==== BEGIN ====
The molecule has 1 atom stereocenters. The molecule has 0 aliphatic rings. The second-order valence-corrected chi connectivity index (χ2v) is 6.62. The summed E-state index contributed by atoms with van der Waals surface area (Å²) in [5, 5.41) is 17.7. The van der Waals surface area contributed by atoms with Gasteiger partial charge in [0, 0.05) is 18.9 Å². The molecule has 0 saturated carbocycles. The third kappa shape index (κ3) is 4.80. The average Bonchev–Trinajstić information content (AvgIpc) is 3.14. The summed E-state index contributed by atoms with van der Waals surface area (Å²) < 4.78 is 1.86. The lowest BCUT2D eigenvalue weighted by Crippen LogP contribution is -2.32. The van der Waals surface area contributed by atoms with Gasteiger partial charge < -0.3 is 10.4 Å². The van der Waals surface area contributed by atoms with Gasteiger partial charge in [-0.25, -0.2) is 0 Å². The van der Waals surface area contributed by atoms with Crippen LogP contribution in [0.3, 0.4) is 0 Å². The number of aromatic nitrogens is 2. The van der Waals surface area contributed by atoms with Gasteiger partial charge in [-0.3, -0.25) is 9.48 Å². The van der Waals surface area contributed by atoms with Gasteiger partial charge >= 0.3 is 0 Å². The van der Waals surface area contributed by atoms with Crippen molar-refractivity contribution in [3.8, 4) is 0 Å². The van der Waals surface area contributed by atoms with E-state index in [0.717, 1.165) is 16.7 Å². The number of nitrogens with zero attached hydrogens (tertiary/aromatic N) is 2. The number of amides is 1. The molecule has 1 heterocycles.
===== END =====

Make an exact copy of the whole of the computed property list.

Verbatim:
The molecule has 1 atom stereocenters. The molecule has 0 aliphatic rings. The second-order valence-corrected chi connectivity index (χ2v) is 6.62. The summed E-state index contributed by atoms with van der Waals surface area (Å²) in [5, 5.41) is 17.7. The van der Waals surface area contributed by atoms with Gasteiger partial charge in [0, 0.05) is 18.9 Å². The molecule has 0 saturated carbocycles. The third kappa shape index (κ3) is 4.80. The average Bonchev–Trinajstić information content (AvgIpc) is 3.14. The summed E-state index contributed by atoms with van der Waals surface area (Å²) < 4.78 is 1.86. The lowest BCUT2D eigenvalue weighted by Crippen LogP contribution is -2.32. The van der Waals surface area contributed by atoms with Gasteiger partial charge < -0.3 is 10.4 Å². The van der Waals surface area contributed by atoms with Gasteiger partial charge in [-0.25, -0.2) is 0 Å². The van der Waals surface area contributed by atoms with Crippen LogP contribution in [0.3, 0.4) is 0 Å². The number of aromatic nitrogens is 2. The van der Waals surface area contributed by atoms with Gasteiger partial charge in [-0.3, -0.25) is 9.48 Å². The van der Waals surface area contributed by atoms with Gasteiger partial charge >= 0.3 is 0 Å². The van der Waals surface area contributed by atoms with Crippen molar-refractivity contribution in [3.8, 4) is 0 Å². The van der Waals surface area contributed by atoms with E-state index in [0.717, 1.165) is 16.7 Å². The number of nitrogens with zero attached hydrogens (tertiary/aromatic N) is 2. The number of amides is 1. The molecule has 1 heterocycles.